December Faculty Member of the Month: Ashley Merwin


Peyton Raybon

Ashley Merwin is the December Staff member of the Month.

Audrey Kelly, Website Production Team

When she was little, spending her summer days playing “school” with her friends, Ashley Merwin had no idea she would eventually become Teacher of the Month years later.

It being her first year at Wando, Merwin, who teaches math ready and compressed algebra one, was surprised to see the clutter of administrators walk into her classroom the day before winter break.

“I thought I was in trouble at first, but then I remembered it was Christmas so I asked them if they were here to sing carols or something,” she said. “I really asked them that.”

Growing up, Merwin always knew she wanted to teach. It was something she enjoyed doing and knew she would be good at. As the years went on, she realized she excelled at math but struggled in English — this gave her an idea.

She knew from that point on that she wanted to help people who had weaknesses in classes just like she did. So she went to college for it.

At first she wanted to teach elementary because she “wanted to write on a chalkboard,” but knowing her real struggles took place in her later years, she decided on high school.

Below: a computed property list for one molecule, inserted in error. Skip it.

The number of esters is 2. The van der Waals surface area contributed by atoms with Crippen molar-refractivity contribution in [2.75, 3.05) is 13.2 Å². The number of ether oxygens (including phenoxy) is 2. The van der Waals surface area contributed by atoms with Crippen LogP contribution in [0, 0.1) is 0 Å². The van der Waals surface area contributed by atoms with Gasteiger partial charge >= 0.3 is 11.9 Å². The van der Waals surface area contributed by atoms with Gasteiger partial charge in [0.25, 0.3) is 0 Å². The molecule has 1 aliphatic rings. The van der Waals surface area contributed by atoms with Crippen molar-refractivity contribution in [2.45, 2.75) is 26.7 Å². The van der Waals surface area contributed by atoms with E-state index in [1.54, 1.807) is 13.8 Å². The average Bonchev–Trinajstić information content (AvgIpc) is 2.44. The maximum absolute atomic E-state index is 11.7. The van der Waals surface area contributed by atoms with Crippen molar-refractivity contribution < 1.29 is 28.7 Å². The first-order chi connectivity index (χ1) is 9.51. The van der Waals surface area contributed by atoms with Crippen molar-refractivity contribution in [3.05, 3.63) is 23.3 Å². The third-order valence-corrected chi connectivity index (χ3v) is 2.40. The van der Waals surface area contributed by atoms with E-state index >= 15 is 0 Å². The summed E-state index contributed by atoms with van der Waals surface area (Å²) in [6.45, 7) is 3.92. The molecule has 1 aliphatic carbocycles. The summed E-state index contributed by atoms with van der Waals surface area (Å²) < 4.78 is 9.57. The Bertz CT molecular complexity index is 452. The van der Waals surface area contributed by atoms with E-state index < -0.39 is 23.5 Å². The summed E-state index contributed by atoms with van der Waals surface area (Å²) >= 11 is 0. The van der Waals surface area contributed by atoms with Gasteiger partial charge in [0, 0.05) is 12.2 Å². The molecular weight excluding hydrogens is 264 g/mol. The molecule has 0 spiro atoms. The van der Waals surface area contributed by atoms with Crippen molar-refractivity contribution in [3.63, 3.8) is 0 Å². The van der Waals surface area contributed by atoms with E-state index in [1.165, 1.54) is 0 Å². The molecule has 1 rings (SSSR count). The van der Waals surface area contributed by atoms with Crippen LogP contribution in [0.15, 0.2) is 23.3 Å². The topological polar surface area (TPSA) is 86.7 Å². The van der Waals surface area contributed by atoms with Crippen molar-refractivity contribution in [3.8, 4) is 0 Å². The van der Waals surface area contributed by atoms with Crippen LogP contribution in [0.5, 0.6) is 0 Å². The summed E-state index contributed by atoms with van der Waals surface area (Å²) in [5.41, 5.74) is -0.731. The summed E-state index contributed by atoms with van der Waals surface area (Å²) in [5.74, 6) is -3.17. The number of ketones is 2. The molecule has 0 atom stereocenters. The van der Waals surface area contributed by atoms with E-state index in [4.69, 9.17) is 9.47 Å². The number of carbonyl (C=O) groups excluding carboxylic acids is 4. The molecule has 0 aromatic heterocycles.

Now she’s on her fifth year teaching and loving every moment of it.

Being from New Jersey, she came down to Charleston looking for warmth and the beach, and only applied to Wando for a place to work.

“I love it here. The relationships you make with your students are most important. Seeing where they go and end up is amazing to witness,” Merwin said.

Peyton Raybon
Ms. Merwin responds to questions asked by students.

But she doesn’t just teach — she also coaches.

Basketball has been a part of her life since she can remember, playing all throughout childhood, and now assisting the girls’ JV team.

“Being there for a kid, whether in academics or on court, it lets them know that you care, and I want them to have that support,” Merwin said.

At her old school in Maryland, she got to see students who believed they would never make it, finally get to graduate. She got to see them achieve their goals. This is her favorite part of teaching.
“Someone believed in them. Someone made sure they made it and I hope I can do that for my kids. I don’t care if they memorize the quadratic formula, I care that they become nice people,” she said.

Merwin knows that they won’t always use math in everyday life, but being a good human being will be with them forever.